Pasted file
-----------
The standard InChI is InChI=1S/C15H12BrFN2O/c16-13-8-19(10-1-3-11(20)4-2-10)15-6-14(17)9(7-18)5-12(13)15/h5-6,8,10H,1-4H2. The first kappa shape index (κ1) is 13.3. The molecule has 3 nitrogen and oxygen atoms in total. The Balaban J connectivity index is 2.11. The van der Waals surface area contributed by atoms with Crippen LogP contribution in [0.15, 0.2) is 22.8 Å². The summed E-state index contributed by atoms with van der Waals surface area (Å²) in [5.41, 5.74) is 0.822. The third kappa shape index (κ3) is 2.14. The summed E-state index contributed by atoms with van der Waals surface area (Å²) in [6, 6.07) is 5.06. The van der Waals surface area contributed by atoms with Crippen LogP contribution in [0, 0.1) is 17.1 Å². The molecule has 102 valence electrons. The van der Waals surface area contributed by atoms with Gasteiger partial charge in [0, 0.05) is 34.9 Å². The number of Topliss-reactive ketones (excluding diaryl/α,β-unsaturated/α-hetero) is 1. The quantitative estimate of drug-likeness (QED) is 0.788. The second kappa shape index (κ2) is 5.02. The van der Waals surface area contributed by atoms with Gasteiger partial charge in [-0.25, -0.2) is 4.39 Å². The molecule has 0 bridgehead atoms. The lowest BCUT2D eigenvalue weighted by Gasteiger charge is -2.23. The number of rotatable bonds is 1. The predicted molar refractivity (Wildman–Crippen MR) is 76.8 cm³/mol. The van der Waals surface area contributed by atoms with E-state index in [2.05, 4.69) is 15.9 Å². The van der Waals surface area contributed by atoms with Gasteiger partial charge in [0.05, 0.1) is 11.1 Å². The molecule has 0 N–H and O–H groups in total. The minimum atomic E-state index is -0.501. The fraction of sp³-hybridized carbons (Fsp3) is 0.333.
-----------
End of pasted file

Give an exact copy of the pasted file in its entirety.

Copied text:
The standard InChI is InChI=1S/C15H12BrFN2O/c16-13-8-19(10-1-3-11(20)4-2-10)15-6-14(17)9(7-18)5-12(13)15/h5-6,8,10H,1-4H2. The first kappa shape index (κ1) is 13.3. The molecule has 3 nitrogen and oxygen atoms in total. The Balaban J connectivity index is 2.11. The van der Waals surface area contributed by atoms with Crippen LogP contribution in [0.15, 0.2) is 22.8 Å². The summed E-state index contributed by atoms with van der Waals surface area (Å²) in [5.41, 5.74) is 0.822. The third kappa shape index (κ3) is 2.14. The summed E-state index contributed by atoms with van der Waals surface area (Å²) in [6, 6.07) is 5.06. The van der Waals surface area contributed by atoms with Crippen LogP contribution in [0, 0.1) is 17.1 Å². The molecule has 102 valence electrons. The van der Waals surface area contributed by atoms with Gasteiger partial charge in [0, 0.05) is 34.9 Å². The number of Topliss-reactive ketones (excluding diaryl/α,β-unsaturated/α-hetero) is 1. The quantitative estimate of drug-likeness (QED) is 0.788. The second kappa shape index (κ2) is 5.02. The van der Waals surface area contributed by atoms with Gasteiger partial charge in [-0.25, -0.2) is 4.39 Å². The molecule has 0 bridgehead atoms. The lowest BCUT2D eigenvalue weighted by Gasteiger charge is -2.23. The number of rotatable bonds is 1. The predicted molar refractivity (Wildman–Crippen MR) is 76.8 cm³/mol. The van der Waals surface area contributed by atoms with E-state index in [2.05, 4.69) is 15.9 Å². The van der Waals surface area contributed by atoms with Gasteiger partial charge in [0.05, 0.1) is 11.1 Å². The molecule has 0 N–H and O–H groups in total. The minimum atomic E-state index is -0.501. The fraction of sp³-hybridized carbons (Fsp3) is 0.333.